Santos logs record profit on high prices

Australian LNG player Santos reported record profit in 2022 due to high liquefied natural gas prices and increased PNG LNG position after the merger with Oil Search.

Underlying profit increased to $2.46 billion in 2022, up 160 percent from $946 million a year earlier, while net profit after tax jumped 221 percent to $2.11 billion.

The reported net profit after tax includes the previously announced impairment charges of $224 million after tax, losses on commodity hedging, and one-off costs associated with acquisitions and disposals.

“The results reflect significantly higher oil and LNG prices compared to the corresponding period due to stronger global energy demand combined with a higher interest in PNG LNG following the Oil Search merger,” Santos said.

Santos said that PNG LNG produced 8.6 million tonnes of LNG in 2022, and shipped 114 cargoes.

Annual LNG production was higher than 8.4 million tonnes in the previous year, primarily due to the timing of planned maintenance activities in 2021.

Dividend lifted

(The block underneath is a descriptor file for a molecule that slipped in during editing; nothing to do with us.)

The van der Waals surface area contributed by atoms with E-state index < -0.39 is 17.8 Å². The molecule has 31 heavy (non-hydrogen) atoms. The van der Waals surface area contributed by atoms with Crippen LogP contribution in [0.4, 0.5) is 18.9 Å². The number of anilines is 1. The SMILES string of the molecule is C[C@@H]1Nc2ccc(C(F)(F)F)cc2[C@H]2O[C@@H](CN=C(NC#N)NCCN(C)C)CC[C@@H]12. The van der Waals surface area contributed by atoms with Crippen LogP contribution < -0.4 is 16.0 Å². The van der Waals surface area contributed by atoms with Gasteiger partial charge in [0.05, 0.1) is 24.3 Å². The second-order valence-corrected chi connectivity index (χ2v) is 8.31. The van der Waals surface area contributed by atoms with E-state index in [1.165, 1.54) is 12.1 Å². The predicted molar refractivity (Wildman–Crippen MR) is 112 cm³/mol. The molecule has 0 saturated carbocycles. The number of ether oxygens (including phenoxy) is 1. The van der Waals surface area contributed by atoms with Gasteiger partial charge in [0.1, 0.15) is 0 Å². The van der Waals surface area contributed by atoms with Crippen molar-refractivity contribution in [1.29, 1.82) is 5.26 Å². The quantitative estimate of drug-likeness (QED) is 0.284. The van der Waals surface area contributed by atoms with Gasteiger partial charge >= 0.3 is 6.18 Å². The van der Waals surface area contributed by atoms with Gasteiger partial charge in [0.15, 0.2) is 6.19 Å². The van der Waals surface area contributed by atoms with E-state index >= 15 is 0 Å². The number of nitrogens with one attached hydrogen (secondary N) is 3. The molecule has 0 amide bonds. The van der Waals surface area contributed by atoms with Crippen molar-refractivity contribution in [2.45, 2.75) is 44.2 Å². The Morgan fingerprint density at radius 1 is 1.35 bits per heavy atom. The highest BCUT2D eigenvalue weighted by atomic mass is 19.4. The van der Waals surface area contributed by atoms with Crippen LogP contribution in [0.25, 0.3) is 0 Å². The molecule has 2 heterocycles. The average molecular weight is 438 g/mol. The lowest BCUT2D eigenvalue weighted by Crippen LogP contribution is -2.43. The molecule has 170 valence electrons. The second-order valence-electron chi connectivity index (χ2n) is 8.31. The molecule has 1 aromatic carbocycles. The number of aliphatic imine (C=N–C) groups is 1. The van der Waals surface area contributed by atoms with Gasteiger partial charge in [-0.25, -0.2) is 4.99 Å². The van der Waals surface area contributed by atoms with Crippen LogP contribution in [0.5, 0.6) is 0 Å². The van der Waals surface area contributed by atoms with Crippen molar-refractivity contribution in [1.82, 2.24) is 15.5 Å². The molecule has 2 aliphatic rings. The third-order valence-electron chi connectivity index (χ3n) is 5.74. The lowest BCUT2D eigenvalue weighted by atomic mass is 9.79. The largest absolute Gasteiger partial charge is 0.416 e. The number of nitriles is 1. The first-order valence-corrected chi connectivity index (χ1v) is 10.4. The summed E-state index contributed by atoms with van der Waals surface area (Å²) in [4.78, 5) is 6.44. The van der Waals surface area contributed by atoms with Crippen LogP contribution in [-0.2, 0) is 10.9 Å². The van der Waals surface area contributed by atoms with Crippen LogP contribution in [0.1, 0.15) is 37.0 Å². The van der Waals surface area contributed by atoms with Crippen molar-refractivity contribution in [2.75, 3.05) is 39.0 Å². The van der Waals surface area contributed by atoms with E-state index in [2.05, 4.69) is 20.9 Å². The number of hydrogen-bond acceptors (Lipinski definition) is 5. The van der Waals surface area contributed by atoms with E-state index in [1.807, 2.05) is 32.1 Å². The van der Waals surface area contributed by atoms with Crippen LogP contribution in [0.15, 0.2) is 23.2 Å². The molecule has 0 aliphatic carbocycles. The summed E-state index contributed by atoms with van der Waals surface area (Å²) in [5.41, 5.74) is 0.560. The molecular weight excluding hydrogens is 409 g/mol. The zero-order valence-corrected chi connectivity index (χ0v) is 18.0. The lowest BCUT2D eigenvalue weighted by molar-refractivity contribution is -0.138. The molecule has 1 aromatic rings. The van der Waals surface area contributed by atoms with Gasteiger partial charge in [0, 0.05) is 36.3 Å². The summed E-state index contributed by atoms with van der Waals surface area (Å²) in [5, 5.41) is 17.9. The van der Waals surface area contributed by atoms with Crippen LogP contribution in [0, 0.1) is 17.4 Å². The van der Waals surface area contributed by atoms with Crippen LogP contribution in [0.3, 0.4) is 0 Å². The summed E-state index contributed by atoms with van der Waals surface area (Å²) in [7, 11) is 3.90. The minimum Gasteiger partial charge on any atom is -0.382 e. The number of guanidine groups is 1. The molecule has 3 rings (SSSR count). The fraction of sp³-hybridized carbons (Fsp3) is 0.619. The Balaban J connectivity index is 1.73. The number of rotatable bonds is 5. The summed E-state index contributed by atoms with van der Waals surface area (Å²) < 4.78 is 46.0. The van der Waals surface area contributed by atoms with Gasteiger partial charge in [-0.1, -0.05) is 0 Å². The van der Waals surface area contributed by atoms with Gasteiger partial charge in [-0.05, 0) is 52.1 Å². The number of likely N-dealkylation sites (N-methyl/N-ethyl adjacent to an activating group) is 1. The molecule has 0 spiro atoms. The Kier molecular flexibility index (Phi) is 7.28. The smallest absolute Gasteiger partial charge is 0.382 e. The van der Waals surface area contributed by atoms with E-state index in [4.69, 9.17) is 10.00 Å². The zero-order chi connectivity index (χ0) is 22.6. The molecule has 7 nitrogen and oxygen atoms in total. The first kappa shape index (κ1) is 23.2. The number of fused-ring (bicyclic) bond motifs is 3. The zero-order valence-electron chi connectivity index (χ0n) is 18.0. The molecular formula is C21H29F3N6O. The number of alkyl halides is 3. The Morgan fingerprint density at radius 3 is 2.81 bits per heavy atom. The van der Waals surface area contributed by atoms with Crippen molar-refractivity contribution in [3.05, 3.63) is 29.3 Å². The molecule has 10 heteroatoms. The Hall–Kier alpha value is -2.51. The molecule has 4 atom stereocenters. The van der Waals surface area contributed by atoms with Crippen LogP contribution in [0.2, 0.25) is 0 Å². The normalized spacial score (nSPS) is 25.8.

According to Santos, it paid $1.1 billion in government royalties and excise, royalty-related taxes and income taxes in 2022, and spent $385 million in its host communities supporting local businesses and community initiatives.

Last month, Santos said that its 2022 sales revenue rose 65 percent to $7.8 billion, and it reported a record free cash flow of $3.6 billion.

Santos lifted its final dividend by about 78 percent to 15.1 cents per share unfranked ($500 million), bringing total dividends declared for the year to 22.7 cents per share ($755 million).

It also announced the return of $1.5 billion to shareholders for 2022 under the company’s capital management framework.

Santos CEO Kevin Gallagher said the company delivered record production, free cash flow, and underlying earnings in 2022 as the company benefited from strong customer demand for its products, higher commodity prices, and disciplined cost management.

“Demand for our products has remained strong in both Australia and internationally, due to increased demand and shortages of supply from producing nations because of global underinvestment in new supply sources,” he said.

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